Tuesday, May 22, 2007

Intuition, not market research, the crucial factor

I'm deep in the most enthralling book I've read in several years.

Swimming Against The Stream [sub-titled Creating Your Business and Making Your Life] by Tim Waterstone, hb Macmillan 2006, pb Pan Books.




Although the paperback was published on 19 Jan 2007, I'm the first person to borrow it from Guernsey's Guille-Alles Public Library.

Maybe it wasn't displayed on the face-forward shelves at the top of the staircase. Had it been, I'm sure it would have been grabbed long before now. The island is awash with ambitious young businessmen and women. Though perhaps they don't use the library in their lunch breaks.

On page 5
Tim Waterstone
writes – "My own logic behind Waterstone's, when, with just £6,000 of my own left in my pocket, I founded the business in 1982, lay in the fact that as a devoted reader I found it inexplicable that a city as great and culturally diverse as London had within it barely a single stockholding literary bookshop, and certainly not one that was open past noon on Saturdays, let alone in the weekday evenings. New York had great bookshops open at every hour, and Paris too. Rome also. San Francisco. Boston. All the civilised world over. So why not London?"

He goes on, "It was intuition on my part, and intuition only. What else could it be? The business schools teach that the four hallmarks of good new business launches are these: sound market research, skilful planning, a strong customer focus and a dilegent execution performed in line with the plan. Well, I'll tell you what I think. It is difficult to argue with an orthodoxy of that sort at first glance – and yet a reliance on these classic maxims is not in the least how an entrepreneur actually operates. It certainly was not how I was thinking at that moment. And the fact that I was not gave me one of my points of advantage against the overwhelming market leader of the time, WHSmith."

"It was always so. The big corporations' simple, blind, safety-first reliance on these classic maxims is invariably a severe mistake. It disadvantages them against the entrepreneur. For what is the weakest link in it all. Market research. It always is...It is not market research but intuition that is crucial if a corporation is to enjoy continued growth in the future, find new markets, and exploit them. Intuition, and nothing else, will have to find those markets. But big corporations do not do intuition. What they do is safety. It is the reverse of entrepreneurs, who are all intuition and have contempt for safety…So, at Waterstone's we used not one jot of market research in deciding our action plan. We just did it."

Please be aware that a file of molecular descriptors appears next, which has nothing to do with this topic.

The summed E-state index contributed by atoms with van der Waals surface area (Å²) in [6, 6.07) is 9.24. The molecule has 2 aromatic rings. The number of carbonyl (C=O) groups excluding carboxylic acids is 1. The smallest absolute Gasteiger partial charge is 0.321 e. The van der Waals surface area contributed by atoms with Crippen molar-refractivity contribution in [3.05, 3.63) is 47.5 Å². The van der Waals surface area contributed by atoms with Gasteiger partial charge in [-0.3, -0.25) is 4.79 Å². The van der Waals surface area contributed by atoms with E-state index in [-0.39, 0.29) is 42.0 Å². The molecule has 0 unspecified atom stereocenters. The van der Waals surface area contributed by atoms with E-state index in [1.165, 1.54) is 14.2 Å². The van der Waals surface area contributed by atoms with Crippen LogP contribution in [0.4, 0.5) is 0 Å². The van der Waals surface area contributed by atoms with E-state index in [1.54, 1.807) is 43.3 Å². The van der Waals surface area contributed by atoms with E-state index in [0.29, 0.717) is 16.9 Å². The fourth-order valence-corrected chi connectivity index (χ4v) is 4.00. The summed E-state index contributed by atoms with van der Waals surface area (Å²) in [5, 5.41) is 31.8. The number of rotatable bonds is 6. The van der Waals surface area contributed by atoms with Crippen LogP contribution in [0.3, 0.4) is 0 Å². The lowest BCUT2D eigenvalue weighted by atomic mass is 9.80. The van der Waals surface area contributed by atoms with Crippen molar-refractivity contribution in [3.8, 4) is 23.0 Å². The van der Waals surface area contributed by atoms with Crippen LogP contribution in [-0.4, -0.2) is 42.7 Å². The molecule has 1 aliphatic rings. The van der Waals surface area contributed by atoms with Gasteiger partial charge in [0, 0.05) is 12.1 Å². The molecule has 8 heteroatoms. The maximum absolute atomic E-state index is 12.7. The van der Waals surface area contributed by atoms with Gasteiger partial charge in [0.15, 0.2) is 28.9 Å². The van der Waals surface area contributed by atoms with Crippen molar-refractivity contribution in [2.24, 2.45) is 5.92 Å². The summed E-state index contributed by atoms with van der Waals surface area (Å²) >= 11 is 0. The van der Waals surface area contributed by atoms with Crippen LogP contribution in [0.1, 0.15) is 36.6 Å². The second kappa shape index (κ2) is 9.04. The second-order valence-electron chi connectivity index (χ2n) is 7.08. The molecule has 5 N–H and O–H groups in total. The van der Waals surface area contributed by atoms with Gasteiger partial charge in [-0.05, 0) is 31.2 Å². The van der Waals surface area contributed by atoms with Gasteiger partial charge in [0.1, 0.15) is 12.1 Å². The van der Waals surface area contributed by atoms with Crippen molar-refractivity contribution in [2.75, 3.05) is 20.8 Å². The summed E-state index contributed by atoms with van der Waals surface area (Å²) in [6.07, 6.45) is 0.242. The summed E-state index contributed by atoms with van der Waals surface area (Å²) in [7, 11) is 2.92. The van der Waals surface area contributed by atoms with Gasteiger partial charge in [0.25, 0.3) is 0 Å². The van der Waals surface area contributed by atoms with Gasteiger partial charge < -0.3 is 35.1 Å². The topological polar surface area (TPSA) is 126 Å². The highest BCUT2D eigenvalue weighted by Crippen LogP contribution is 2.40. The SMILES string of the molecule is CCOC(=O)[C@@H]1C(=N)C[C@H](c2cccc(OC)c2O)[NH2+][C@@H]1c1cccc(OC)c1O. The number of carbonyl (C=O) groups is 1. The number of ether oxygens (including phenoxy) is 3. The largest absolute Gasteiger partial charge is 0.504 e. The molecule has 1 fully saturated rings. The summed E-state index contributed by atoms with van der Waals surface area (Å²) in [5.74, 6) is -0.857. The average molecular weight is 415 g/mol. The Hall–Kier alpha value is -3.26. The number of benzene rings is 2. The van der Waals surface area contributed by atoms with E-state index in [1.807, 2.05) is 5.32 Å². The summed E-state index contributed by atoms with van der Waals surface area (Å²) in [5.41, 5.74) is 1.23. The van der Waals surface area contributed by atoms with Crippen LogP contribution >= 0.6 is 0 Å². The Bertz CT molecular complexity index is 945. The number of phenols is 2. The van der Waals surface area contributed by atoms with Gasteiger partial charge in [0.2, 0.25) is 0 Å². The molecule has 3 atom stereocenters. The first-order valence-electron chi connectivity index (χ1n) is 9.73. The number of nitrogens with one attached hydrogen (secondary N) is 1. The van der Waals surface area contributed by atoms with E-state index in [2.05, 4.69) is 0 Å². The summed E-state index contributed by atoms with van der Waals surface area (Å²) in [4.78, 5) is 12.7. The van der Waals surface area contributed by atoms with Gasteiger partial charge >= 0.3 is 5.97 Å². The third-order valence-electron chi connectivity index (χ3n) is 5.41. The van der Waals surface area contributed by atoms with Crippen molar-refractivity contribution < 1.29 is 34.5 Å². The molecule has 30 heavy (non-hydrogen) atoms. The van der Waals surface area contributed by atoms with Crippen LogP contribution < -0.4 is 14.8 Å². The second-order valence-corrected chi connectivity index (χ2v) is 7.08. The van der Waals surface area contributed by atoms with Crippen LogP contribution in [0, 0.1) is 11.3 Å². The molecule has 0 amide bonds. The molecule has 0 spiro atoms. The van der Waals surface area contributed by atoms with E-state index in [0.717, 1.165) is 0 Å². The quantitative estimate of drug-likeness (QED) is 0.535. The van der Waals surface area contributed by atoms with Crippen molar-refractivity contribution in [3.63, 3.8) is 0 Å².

This is good advice for writers as well as entrepreneurs. Today many authors and would-be authors are writing to a market defined by editors rather than following their own instincts. Sometimes the editors are influenced by the reactions of panels of readers.

Within the limits of the genre they're aiming at – crime, romance, adventure etc. – writers should write what they long to write, not what other people tell them will sell.

Boyd Tonkin review


Reviewing the hardback in The Independent Boyd Tonkin wrote -

"Tim Waterstone himself sprinkles plenty of romantic anecdotes about the early days of his chain through his handbook for entrepreneurs, Swimming Against The Stream (Macmillan, £16.99). He offers bold advice about trusting to intuition, and spurning market research: "Waterstone's was aimed at me." He delivers splendid broadsides against "the current state of capitalism". Yet the exiled bookstore Bonaparte says little about the current state of his creation.

The unromantic truth is that British chain bookselling - with Waterstone's as its battered figurehead - now looks suspiciously like a murder victim who has decided to speed up his demise by committing suicide. The pincer movement executed by the likes of Asda and Amazon has made the cut-throat discounting of a few sure-fire bestsellers the norm - with all of its risks to future diversity. Far from resisting this assault, the retail chains - and the corporate publishers whom they now bully - have opted to act as their own Sweeney Todds. At Christmas, stores worked frantically to teach shoppers that the true value of a much-publicised new book with a cover price of £18 or £20 is, let's say, £6.99. It amounts to voluntary death by a thousand cuts."

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6 Comments:

At 22 May, 2007, Blogger Richard Havers said...

I feel passionate about this and I've posted on several other blogs over recent weeks about this sad state of affairs. The fact is that publishers have a hard time understanding what marketing is - they confuse it with selling. Until, and unless, publishers get to grips with marketing then the whole thing is going to go even further downhill.

Trying to publish books "that cross all markets" is like trying to write only songs that will go to No.1 in the charts - it ain't never going to happen. That is what publishers all too often want; as that is what they perceive is what the supermarkets desire.

I worked for many years in the airline business and not that long ago if you had said that an airline should market and sell its seats directly to the travelling public and avoid travel agents (and particularly bucket shops) you would have been considered barking mad. The internet has changed all that. Publishers look to the internet and see the success of Amazon and think they should be getting on board; the problem is they don't know how to do it. It's a cliché but what publishing needs is thinking outside the box when it comes to marketing. Not that this does a lot for Waterstones et all. I think things are going to go further down hill for the big chain retailers.

 
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